Except in Gaeltacht regions, road signs are usually bilingual.
Most public notices and print media are in English only. Most Government publications are available in both languages, and citizens have the right to deal with the state in Irish.
As a result of immigration, Polish is one of the most widely spoken languages in Ireland after English and Irish. Several other Central and Eastern European languages are also spoken on a day-to-day basis.
Ireland has three levels of education: primary, secondary and higher education. The education systems are largely under the direction of the Government via the Minister for Education and Skills. Education is compulsory between the ages of six and fifteen years, and all children up to the age of eighteen must complete the first three years of secondary, including one sitting of the Junior Certificate examination.
Irish cuisine was traditionally based on meat and dairy, supplemented with vegetables and seafood. The potato eventually formed the basis of many traditional Irish dishes after its introduction in the 16th century.
Ireland is famous for the full Irish breakfast, which involves a fried or grilled meal generally consisting of bacon, egg, sausage, pudding, and fried tomato. Apart from the significant influence by European and international dishes, there has been a recent emergence of a new Irish cuisine based on traditional ingredients handled in new ways. This cuisine is based on fresh vegetables, fish, oysters, mussels and other shellfish, and the wide range of hand-made cheeses that are now being produced across the country.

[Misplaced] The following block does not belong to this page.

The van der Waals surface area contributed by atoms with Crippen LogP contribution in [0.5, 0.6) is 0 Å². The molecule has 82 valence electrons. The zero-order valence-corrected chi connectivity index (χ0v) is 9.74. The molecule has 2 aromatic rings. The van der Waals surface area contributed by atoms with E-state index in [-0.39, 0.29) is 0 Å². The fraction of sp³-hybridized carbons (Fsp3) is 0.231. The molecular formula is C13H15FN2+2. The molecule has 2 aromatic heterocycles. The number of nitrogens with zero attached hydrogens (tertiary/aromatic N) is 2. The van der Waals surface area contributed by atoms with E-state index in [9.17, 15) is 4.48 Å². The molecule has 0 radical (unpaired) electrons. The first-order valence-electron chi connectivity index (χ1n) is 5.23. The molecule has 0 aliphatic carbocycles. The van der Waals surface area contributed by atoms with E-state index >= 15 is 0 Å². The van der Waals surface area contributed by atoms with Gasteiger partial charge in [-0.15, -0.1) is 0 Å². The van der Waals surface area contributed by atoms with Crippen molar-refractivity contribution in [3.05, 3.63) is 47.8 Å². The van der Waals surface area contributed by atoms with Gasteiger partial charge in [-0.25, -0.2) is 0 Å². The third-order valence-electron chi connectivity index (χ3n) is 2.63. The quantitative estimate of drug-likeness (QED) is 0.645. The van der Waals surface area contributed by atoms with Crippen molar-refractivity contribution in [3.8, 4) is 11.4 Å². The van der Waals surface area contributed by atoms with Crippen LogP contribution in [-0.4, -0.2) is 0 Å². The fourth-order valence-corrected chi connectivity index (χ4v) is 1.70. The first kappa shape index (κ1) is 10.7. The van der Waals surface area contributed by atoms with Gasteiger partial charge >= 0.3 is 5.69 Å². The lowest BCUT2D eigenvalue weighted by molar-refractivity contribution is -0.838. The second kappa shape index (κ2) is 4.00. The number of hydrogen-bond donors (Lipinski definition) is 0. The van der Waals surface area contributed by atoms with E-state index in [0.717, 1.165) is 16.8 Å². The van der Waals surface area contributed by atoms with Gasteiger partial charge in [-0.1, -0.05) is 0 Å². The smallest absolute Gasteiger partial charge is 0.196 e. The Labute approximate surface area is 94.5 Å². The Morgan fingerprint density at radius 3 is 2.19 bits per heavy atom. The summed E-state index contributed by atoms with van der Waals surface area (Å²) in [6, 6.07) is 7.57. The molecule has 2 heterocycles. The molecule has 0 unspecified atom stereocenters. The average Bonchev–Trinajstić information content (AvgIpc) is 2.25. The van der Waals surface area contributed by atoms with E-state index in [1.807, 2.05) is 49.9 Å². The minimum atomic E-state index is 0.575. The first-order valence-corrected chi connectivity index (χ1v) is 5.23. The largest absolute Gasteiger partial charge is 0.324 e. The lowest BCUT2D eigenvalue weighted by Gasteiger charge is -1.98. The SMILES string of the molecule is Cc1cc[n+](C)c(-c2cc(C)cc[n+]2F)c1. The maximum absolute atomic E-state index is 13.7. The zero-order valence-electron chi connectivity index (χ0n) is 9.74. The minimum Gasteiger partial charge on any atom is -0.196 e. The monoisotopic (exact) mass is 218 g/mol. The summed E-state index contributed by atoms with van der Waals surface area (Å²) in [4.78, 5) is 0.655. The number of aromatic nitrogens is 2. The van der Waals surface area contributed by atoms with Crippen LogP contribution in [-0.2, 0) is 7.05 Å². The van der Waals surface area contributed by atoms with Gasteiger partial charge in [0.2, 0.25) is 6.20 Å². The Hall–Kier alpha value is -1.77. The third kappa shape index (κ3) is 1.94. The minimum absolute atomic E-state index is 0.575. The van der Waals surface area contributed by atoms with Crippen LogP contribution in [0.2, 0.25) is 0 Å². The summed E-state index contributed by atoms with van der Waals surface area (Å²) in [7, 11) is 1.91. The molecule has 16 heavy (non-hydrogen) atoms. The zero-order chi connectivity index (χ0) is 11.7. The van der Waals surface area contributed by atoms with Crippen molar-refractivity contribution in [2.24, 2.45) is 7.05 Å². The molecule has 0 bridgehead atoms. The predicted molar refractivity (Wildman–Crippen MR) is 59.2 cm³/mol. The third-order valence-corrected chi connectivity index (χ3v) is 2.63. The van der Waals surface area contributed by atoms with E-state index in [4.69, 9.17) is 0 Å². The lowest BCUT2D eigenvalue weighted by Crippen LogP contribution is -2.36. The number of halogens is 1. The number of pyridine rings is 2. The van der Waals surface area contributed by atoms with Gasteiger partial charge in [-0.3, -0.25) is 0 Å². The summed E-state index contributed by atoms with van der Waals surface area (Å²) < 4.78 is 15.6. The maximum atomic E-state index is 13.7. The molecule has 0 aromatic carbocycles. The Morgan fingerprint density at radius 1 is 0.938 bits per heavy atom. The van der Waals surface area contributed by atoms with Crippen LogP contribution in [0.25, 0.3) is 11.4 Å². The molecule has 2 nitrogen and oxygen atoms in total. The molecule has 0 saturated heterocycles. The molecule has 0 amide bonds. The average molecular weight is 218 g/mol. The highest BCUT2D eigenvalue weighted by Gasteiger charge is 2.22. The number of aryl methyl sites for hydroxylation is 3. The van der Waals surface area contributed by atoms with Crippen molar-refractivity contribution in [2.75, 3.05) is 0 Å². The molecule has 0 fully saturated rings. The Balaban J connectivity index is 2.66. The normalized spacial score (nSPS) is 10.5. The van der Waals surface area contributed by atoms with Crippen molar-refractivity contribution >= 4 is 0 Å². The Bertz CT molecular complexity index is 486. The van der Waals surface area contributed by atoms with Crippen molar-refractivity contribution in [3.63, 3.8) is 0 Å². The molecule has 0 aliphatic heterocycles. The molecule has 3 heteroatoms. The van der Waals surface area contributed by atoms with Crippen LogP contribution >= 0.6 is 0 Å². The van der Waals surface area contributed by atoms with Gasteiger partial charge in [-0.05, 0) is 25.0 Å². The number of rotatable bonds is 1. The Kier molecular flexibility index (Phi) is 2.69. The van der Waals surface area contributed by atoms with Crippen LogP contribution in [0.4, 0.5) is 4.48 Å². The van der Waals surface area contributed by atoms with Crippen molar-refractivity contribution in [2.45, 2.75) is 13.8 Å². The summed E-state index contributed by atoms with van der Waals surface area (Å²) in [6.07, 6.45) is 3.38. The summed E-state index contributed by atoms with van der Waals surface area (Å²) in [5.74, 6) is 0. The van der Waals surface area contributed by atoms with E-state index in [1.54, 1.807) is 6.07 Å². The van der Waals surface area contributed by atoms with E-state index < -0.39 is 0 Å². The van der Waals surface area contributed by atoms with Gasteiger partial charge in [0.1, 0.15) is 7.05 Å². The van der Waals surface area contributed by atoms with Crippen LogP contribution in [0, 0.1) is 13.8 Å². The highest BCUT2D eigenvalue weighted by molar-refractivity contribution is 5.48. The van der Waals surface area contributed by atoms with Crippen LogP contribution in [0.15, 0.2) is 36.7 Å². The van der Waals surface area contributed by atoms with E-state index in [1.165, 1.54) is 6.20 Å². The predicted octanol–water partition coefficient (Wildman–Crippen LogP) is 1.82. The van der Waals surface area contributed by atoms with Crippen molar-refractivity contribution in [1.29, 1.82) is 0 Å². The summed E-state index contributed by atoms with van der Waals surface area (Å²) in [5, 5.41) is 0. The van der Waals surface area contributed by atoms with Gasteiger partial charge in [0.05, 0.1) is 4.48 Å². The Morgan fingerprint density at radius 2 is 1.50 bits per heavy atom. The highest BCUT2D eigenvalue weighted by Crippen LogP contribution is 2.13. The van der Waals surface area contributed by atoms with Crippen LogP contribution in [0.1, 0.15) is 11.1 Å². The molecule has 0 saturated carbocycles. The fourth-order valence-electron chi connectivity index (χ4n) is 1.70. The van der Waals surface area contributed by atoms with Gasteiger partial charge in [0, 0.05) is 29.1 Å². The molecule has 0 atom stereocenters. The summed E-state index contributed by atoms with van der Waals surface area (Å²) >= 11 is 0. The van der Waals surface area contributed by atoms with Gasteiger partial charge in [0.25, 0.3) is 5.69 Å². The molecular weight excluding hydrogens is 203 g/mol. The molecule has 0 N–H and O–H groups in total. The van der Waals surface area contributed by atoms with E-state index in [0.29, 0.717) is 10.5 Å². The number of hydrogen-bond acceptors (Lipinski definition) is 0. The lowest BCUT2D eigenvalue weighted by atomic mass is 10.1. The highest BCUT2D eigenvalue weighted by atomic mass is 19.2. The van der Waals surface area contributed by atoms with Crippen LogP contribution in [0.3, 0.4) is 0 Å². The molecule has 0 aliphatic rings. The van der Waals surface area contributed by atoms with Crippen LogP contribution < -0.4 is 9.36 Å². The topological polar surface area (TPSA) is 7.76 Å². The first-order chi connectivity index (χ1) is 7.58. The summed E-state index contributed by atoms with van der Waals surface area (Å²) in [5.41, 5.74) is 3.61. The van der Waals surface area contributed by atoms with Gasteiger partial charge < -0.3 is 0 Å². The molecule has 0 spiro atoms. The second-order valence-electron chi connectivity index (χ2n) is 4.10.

Popular everyday beverages among the Irish include tea and coffee. Alcoholic drinks associated with Ireland include Poitín and the world famous Guinness, which is a dry stout that originated in Dublin. Irish whiskey is also popular throughout the country, and comes in various forms, including single malt, single grain and blended whiskey.
The Irish Question was a phrase used mainly by members of the British ruling classes from the early 19th century until the 1920s. It was used to describe Irish nationalism and the calls for Irish independence.
The phrase came to prominence as a result of the 1800 Act of Union which forced the parliament of Ireland into a single governing body with the parliament of Great Britain, based in Westminster, which partitioned the Island into two territories, a state now called Ireland, and Northern Ireland which still remains part of the United Kingdom.
In 1844, a future British Prime Minister, Benjamin Disraeli, defined the Irish Question:
“A dense population, in extreme distress, inhabit an island where there is an Established Church, which is not their Church, and a territorial aristocracy the richest of whom live in foreign capitals. Thus you have a starving population, an absentee aristocracy, and an alien Church; and in addition the weakest executive in the world. That is the Irish Question.”